The OES-Environmental 2020 State of the Science Report: Environmental Effects of Marine Renewable Energy Development Around the World builds on and serves as an update and a complement to the 2013 Final Report for Phase 1 of OES-Environmental and the 2016 State of the Science Report. Its content reflects the most current and pertinent published information about interactions of marine renewable energy (MRE) devices and associated infrastructure with the animals and habitats that make up the marine environment. It has been developed and reviewed by over 60 international experts and scientists from around the world as part of an ongoing effort supported by the OES collaboration that operates within the International Technology Cooperation Framework of the International Energy Agency (IEA).
The 2020 State of the Science Report consists of 14 chapters which can be downloaded as a whole or individually. Download Chapter 7: Changes in Oceanographic Systems Associated with Marine Renewable Energy Devices here.
The movement of ocean water defines the physical and biological systems within which marine organisms and habitats exist. The deployment of MRE devices has the potential to affect oceanographic systems, causing changes in water circulation, wave heights, and current speeds, which in turn can affect sediment transport and water quality, within both nearfield and farfield environments around MRE devices. While a small number of MRE devices will not result in changes that are measurable relative to the natural variability of the system, larger-scale array deployments may have the potential to disrupt natural processes driven by tides, waves, and ocean currents, as indicated by numerical modeling efforts.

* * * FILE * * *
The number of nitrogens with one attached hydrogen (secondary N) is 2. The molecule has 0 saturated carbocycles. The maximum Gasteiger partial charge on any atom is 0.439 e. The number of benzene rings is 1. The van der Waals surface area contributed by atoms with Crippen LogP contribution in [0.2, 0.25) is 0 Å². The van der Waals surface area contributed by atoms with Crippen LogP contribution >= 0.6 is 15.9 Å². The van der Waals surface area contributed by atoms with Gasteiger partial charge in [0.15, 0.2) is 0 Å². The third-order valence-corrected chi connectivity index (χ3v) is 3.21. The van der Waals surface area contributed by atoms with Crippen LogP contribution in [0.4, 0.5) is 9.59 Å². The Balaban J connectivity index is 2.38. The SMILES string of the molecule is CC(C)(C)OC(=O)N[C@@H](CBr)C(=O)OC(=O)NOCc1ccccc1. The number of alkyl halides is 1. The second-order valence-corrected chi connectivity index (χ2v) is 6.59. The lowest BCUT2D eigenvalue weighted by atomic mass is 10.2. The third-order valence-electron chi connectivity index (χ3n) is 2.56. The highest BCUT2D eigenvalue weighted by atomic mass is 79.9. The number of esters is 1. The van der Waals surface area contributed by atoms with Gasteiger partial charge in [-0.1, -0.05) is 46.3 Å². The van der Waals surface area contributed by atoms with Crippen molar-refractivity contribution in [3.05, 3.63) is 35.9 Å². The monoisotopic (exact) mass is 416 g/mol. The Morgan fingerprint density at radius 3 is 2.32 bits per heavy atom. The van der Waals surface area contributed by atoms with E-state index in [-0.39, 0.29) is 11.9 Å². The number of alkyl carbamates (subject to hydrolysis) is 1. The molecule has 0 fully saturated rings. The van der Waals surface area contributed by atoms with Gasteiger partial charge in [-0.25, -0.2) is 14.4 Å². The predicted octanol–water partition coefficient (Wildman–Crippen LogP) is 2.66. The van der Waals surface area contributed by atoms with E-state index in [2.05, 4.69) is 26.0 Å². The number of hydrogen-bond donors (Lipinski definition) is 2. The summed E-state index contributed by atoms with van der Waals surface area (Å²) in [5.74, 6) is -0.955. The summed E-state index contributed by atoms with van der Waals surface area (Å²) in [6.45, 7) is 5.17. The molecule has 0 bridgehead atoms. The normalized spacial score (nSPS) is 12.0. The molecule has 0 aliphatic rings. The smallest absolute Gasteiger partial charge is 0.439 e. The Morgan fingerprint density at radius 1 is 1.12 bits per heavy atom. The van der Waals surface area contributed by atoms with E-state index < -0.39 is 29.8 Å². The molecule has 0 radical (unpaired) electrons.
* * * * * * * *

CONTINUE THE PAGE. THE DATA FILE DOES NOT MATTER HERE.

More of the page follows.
To date, few field studies have measured the effects on oceanographic systems of the small number of MRE devices deployed, because the potential changes are unlikely to be measurable. Laboratory flume studies are being used to understand wake recovery and turbulence due to tidal energy extraction, which can support our understanding of potential effects. Until large arrays are deployed and field measurements are collected, numerical models provide the greatest insight into the potential effects of MRE deployment on oceanographic systems. However, additional field data are needed to validate these models.
The Short Science Summary for the chapter is available here.